Croydon Council threatens tax hike after declaring bankruptcy

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Croydon Council HQImage source, Croydon Council
Image caption,
The council has debts of £1.6bn

Council tax in a south London borough could increase by more than 5% as the authority aims to fill a £130m hole in its budget.

Croydon Council issued a bankruptcy notice on Tuesday, admitting it would not be able to balance its budget in the next financial year.

It needs to pay £47m a year to meet its £1.6bn debt.

It comes after the Autumn Statement announced the threshold on council tax would be raised to 5%.

But a Section 114 notice issued by Jane West, corporate director of resources, states the council may need to increase council tax beyond 5%, the Local Democracy Reporting Service said.

This would would see average bills go above £2,000 for the first time.

The notice said the council needed "extraordinary support", which could include writing off all or some of the council's £1.5bn debt, permission to pay debt off over a longer period or at a lower interest rate or permission to "increase the council tax beyond the referendum cap".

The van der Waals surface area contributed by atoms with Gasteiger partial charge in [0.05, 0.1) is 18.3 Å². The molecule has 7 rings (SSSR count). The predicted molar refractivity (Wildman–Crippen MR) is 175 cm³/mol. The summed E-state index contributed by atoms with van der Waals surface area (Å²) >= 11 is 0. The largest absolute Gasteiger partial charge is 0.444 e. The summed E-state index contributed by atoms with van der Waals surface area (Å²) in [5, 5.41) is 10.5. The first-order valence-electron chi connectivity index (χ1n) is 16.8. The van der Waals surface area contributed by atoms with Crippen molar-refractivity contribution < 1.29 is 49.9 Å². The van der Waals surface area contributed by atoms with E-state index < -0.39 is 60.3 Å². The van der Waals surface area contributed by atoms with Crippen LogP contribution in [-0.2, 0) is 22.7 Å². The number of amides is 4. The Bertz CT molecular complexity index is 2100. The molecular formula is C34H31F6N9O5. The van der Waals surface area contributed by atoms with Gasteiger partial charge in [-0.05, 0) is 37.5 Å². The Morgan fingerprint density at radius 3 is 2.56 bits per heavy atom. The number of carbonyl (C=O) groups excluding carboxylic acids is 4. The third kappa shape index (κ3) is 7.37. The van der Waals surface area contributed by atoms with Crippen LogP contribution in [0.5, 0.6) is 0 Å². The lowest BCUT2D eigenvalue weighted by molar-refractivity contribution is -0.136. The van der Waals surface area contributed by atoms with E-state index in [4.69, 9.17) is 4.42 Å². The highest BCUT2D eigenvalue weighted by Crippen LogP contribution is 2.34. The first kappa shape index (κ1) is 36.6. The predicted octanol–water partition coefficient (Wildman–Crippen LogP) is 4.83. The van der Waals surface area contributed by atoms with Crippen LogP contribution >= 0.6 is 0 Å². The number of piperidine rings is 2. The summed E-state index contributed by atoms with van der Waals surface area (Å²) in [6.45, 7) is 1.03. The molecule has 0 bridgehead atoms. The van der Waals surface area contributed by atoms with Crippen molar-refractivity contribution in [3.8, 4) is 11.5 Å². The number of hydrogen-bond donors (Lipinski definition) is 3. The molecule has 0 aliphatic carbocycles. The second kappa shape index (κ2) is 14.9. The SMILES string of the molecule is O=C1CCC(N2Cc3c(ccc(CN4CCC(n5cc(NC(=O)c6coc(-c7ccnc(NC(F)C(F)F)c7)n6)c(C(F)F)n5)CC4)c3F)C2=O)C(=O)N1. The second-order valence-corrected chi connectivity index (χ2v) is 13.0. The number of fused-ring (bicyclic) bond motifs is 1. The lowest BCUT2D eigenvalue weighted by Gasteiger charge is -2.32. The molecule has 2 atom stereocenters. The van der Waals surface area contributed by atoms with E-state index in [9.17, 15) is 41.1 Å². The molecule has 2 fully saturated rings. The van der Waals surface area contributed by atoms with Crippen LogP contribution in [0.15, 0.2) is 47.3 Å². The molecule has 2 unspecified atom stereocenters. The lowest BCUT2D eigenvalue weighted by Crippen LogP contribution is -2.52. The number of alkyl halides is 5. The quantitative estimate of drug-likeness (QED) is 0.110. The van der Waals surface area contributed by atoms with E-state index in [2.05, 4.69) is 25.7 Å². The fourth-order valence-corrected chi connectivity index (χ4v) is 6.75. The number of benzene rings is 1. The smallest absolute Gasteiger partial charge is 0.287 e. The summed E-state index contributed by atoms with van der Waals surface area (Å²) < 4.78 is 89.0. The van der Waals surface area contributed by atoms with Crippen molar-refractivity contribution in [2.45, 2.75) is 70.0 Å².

Mayor of Croydon Jason Perry said: "It is going to take time to work our way through this. Unfortunately, people are going to see some services come to an end and we might see a council tax rise, we might have to go beyond the 5%."

'Protect most vulnerable'

Leader of the Labour opposition, councillor Stuart King, said the council should be properly funded by the government rather than having to put up council tax.

He said: "The Conservatives should not be pushing up taxes for residents during a cost-of-living crisis. Instead of making residents pay, Mayor Perry should be calling on the government to ensure Croydon is properly funded."

A Department for Levelling Up spokesperson said: "We understand the pressures facing councils and we are working with them to ensure vital services are protected.

"Councils will have the flexibility to raise money through council tax, but we expect them to exercise restraint. Protecting the most vulnerable households remains our priority and those on the lowest incomes are able to apply for council tax reductions."

The council has made about £90m in savings and £50m in asset sales. It also has proposals to save £44m during the 2023-24 financial year.

It estimated it could raise about £100m by selling off 18 properties it owned in the coming years, which includes the Colonnades, a retail park it bought for £53m in 2018.

The council's cabinet will meet on 30 November to discuss its medium-term financial strategy.

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